3 Tips to PR Your Back Squat

Need some instant quality of life improvements to hit your next max effort back squat attempt? Try these three tips.

1. Learn A Proper Walk-Out

This is an issue I’m constantly fixing with novice and intermediate lifters alike. You should put a lot of focus into how you actually unrack and subsequently walkout the weight.

I know this isn’t the “cool” part of the lift, and it doesn’t seem like much is going on, but the better you learn to walk-out the weight from the rack, the easier everything that follows is going to go for you.

A squat walk-out should take no more than 3 steps. Once you get really good you’ll be able to knock that down to only two steps. Un-rack the bar with an even stance, take your first step back, second step, and your final third step is your last adjustment. Nothing more.

Once you complete the third step squat from wherever you’re at. Don’t dance your feet for 10 more seconds, don’t keep moving until you’re perfectly aligned with the rack. Just squat. This will increase your efficiency with the movement, wastes the least amount of energy possible, and is a needed skill for walking out truly heavy squats.

 

2. Brace Before The Bar Is In Motion

A good majority of the lifting population seems to know what breathing and bracing is thanks to social media. Unfortunately, people will often mess it up when it comes to the squat.

Your brace should be set…before the bar is in motion. This gives you two options you can either take your brace and go through your whole walkout routine. Or you can finish your walkout routine THEN take your brace (choosing between these two is personal preference).

However, what you SHOULDN’T do is try to brace while the bar is already in motion. All to often I’ll see lifters taking in air when their already half way through their squat. This isn’t doing you any good.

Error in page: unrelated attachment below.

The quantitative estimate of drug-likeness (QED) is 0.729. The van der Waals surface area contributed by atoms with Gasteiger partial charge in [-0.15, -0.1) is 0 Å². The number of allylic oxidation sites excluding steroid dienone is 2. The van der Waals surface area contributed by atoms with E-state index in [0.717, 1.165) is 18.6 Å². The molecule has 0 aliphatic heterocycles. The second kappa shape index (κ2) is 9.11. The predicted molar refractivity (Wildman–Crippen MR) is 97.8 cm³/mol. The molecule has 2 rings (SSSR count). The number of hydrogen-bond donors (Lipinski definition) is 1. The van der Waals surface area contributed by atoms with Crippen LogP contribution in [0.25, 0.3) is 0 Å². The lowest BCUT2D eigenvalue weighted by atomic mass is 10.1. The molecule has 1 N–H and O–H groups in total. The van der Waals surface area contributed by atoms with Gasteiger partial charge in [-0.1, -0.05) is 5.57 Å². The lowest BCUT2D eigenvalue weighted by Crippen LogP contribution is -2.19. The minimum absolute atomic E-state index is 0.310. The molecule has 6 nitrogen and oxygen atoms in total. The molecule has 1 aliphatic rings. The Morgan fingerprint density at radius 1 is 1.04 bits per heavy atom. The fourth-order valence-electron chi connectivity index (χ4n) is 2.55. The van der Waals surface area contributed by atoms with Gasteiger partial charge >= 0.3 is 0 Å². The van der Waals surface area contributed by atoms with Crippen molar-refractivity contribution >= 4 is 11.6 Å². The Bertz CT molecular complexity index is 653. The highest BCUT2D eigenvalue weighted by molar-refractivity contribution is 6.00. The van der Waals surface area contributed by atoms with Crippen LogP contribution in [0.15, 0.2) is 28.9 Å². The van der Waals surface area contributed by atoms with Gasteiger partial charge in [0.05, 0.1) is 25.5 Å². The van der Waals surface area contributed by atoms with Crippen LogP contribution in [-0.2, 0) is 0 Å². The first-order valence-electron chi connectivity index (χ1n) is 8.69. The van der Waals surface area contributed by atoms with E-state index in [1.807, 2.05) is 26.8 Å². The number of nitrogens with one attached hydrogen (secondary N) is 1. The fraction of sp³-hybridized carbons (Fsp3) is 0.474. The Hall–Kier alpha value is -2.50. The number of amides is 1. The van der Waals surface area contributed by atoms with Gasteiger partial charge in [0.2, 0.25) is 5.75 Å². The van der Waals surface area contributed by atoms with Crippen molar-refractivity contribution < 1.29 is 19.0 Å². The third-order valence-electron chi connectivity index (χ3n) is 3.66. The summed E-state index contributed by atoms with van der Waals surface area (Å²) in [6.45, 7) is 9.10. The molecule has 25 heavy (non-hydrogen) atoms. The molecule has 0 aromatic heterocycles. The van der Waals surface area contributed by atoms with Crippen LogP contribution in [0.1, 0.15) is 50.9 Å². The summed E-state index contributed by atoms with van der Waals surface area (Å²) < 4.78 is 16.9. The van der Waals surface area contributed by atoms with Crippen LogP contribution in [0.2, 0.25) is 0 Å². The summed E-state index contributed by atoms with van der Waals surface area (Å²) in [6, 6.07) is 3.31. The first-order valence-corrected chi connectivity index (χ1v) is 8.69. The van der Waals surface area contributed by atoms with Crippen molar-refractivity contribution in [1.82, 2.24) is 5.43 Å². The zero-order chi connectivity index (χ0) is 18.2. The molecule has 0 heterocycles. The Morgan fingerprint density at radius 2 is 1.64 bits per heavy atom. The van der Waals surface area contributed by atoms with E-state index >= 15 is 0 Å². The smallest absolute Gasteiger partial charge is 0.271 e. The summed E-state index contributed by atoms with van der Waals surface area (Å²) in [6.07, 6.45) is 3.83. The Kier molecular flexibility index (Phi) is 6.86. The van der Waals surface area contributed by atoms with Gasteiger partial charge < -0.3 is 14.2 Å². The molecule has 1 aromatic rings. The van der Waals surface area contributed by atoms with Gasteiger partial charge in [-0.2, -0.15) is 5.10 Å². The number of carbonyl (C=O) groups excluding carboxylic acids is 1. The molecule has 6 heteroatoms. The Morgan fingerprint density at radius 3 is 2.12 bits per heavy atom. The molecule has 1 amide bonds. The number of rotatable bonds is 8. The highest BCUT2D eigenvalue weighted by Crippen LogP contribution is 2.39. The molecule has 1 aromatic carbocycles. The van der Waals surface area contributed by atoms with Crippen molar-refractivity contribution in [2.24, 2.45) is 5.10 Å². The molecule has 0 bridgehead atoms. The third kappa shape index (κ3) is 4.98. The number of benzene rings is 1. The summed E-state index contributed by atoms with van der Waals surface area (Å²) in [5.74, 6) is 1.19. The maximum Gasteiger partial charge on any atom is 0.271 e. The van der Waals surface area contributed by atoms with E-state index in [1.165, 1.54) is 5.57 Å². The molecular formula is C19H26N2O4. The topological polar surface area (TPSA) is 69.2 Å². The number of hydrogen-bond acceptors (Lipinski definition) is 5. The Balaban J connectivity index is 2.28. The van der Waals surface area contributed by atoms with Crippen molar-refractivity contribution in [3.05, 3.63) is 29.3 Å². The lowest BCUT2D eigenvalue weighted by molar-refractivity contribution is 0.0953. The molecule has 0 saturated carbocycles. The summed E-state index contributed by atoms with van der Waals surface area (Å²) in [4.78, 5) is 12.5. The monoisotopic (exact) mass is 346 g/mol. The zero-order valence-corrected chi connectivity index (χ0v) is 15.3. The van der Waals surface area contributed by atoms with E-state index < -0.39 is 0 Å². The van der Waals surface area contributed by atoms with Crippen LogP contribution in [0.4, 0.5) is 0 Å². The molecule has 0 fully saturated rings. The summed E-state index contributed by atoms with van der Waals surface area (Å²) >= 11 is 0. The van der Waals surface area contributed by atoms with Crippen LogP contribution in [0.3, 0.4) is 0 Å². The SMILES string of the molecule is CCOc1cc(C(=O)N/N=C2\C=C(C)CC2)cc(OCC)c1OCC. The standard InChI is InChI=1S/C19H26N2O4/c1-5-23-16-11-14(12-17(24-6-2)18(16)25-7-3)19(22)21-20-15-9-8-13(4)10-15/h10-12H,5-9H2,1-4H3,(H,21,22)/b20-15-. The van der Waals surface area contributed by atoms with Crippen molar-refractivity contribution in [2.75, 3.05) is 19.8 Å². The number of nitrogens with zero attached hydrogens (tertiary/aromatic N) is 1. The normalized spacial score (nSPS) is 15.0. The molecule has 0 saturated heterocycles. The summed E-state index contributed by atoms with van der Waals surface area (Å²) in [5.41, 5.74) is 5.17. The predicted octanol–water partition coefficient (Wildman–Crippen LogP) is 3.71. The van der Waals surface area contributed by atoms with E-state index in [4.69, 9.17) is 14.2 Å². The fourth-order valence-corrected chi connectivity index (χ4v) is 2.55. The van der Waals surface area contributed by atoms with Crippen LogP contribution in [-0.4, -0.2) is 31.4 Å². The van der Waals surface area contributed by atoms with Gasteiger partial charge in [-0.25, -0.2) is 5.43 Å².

Take a big breathe of air…brace…then squat, and I promise you’ll feel much more stable with your lift.

3. Generate Upper Back Tightness

Much like people forget that their legs can contribute to a bench press, many lifters forget that  upper body cues can help them in a squat.

If you aren’t paying any attention to how you have the bar situated on your back, you’re leaving extra pounds that you could be squatting off your lift.

You want to utilize your upper back so the bar is as tight and snug as can be with very little wiggle room for motion. The less that bar moves on your back, the more balance you’ll be overall and the easier your squats will feel.

To generate some solid upper back tightness, thinking about pointing your elbows towards the floor and don’t let them flare back at the wall behind you. Only do this as far as your mobility allows, you shouldn’t be in pain. Overtime you can work to get into a tighter and tighter position.

Matt Molloy

Matt Molloy

I'm a graduate the University of Pittsburgh with a major in Exercise Science. I’m a local guy (North Penn) and athletics has dominated my life. I've led teams in basketball, baseball, soccer, golf and my passion, long distance running. I've been strength training for 6 years with a focus in power-lifting but have recently stretched to strongman since joining the pride here at the Den. When I’m not in the gym I enjoy, spending time with my friends, music, and relaxing and playing some video games.